Ok, guys, here are the last 5 Sock Architecture patterns!
The Bootstrap socks have a line of garter-stitch running down both sides of the leg that continues onto the heel. In my mind at least, they slightly mimic the most fun detail on a western-style boot — that little seam running down the outside of the leg. The sock ends with a wide toe that can be made short, medium or long.
Besides just looking cool, that little line of garter stitch seems to make the knitting go faster than plain stockinette. As a bonus, it makes counting rounds absurdly easy, so you don’t have to worry about losing your place when you make the second sock (or the heel flap).
It uses a Balbriggan heel, which takes just a small amount of grafting to finish. It’s well worth it, I promise. It looks and wears like a dream.
Why It's My Favorite: I wanted a sock that would coax knitters into trying the heel that has fallen out of favor, for some reason. It's completely unjust that every knitter who loves socks hasn't at least tried this heel. (I found it in Weldon’s Practical Stocking Knitter from 1885.) Maybe I just like the underdog, but it's my go-to heel for top-down socks. I hope everyone else loves it, too!
P.S. - Maybe I don't have a favorite favorite pair of socks from Sock Architecture, but the test knitters sure seemed to. They all clamored to try the Bootstrap Socks!
Sidle Socks, Top Down
"To sidle” means to walk up to someone, usually in a furtive or sneaky manner. These socks aren’t made in a sideways fashion, but the heel and toe are both 90 degrees from what you might expect, and they are pretty enough to surprise. The afterthought heel is worked in exactly the same way as the toe. There is no gusset for this sock.
Why It's My Favorite: Afterthought heels are great for when you just don't have the energy to worry about a heel at the moment but want to knit a sock, anyway. I love them for when I don't know the exact length of the wearer's foot, but know their general size enough to get the circumference right. If you don't plan out the position of the heel as you work, you can adjust the foot length, as needed, when you add the heel.
If you know the exact length of sock you want, you can avoid having to pick out tiny stitches later by using my Extra Needle technique. I explain it, in detail, in the book, and I've also made a video about it.
Sidle Socks, Toe Up
As with the top-down version of this sock, there is no gusset here, but the large heel will help it fit a variety of feet very well. It is possible to nearly completely avoid math in this toe-up version.
The fit of the toe is very similar to a medium wedge toe, and even begins in the same way.
Why It's My Favorite: Again, Extra Needle technique or sizing flexibility, plus the fun of working toe-up and having the sock look a little like a sock even when you've just started it. If you measure the toe after it is finished, you'll know how long your heel will be, which saves just a little math if you are working out your own sizing.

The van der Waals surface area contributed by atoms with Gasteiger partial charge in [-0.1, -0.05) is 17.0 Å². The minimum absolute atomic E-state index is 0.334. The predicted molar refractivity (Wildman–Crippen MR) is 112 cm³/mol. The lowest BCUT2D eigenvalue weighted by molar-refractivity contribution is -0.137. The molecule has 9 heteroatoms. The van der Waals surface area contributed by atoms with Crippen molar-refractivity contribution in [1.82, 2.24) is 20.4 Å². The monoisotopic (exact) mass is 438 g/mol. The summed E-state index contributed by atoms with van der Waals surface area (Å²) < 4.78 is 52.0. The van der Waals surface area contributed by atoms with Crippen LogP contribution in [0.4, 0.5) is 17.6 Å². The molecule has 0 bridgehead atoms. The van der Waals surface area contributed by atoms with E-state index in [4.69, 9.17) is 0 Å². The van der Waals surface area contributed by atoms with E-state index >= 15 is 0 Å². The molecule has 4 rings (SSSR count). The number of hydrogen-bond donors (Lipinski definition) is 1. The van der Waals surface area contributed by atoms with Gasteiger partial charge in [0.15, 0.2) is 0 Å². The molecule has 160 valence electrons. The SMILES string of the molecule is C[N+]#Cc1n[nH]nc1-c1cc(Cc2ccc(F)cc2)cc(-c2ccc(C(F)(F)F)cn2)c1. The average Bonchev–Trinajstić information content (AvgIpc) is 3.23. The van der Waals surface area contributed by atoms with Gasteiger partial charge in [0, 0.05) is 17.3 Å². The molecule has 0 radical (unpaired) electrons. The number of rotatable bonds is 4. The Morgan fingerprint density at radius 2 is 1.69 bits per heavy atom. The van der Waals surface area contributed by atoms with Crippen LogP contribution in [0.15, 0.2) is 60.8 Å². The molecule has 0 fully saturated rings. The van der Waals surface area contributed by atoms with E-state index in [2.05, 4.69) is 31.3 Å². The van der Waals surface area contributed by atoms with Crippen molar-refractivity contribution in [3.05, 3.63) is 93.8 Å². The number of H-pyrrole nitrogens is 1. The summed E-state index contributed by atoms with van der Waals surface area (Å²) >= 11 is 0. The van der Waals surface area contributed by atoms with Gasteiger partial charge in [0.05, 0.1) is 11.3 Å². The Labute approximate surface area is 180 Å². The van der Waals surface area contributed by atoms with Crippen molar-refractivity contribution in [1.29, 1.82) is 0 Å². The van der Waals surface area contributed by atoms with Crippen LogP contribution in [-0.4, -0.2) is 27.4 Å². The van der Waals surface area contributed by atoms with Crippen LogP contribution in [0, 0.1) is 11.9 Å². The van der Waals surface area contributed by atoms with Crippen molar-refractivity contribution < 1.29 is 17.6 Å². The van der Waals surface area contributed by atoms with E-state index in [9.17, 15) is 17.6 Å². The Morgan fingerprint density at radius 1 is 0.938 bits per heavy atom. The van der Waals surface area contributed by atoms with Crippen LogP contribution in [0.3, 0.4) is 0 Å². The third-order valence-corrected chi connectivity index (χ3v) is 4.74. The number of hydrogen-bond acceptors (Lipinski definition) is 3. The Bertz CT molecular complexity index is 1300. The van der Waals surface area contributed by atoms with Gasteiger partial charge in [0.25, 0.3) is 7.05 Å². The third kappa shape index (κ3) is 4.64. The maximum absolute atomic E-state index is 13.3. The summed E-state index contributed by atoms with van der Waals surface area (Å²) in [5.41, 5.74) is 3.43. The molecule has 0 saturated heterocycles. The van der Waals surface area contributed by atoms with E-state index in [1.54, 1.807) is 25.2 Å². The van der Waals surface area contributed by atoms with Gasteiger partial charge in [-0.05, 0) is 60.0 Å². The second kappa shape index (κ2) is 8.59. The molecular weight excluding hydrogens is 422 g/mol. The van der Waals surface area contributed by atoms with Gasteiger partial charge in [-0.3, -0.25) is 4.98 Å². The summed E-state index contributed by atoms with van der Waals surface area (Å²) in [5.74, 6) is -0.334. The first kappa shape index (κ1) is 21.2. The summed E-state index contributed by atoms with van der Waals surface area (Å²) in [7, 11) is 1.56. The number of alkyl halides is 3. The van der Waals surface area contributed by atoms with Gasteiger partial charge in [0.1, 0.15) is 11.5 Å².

Procrastinatrix Socks, Top Down
In this sock, the heel is knit last, so it hints at a slight proclivity to procrastination. Hence, Procrastinatrix. Spellcheck may not like the name, but I sure do.
Everything about this sock is entirely run-of-the-mill and familiar, except for the order in which it is made. Amaze your friends and companions by turning what looks like a very strange sock indeed into one with a French heel.
If you love top-down French heels, but hate picking up stitches along the side of the heel flap, this is the heel for you. Decreases, not picked-up stitches, connect the heel flap to the gusset.
I used a slipped-stitch heel flap, for strength.
Why It's My Favorite: This heel concept is a second look at the heel I created for my Tootsie Socks. It allows you to create a relatively common heel, which may already be your favorite, but work it as the last step to your sock, instead of halfway through.
It's either my masterwork or a method that about 5 other people on the planet will like. Time will tell.
Procrastinatrix Socks, Toe Up
As you might guess, this is very similar to the Procrastinatrix Socks that are knit from the top down. I added a little color change into these: heels, toes and ribbing are in a contrasting color.
I’ve never managed to get grafted stitches at the top of a heel flap to look quite as nice as I would like, so even though this sock is knit from the toe up, the heel is knit from the top down. It’s a bit of a twist and is only really possible with this style of construction.
If you need any more convincing to try a toe-up sock, with this version you can avoid casting on gusset stitches. In many ways, it is the best of both worlds.
Why It's My Favorite: It's a toe-up sock with a top-down heel. The only grafting you have to work is hidden under the heel, so it doesn't matter if it isn't absolutely perfect.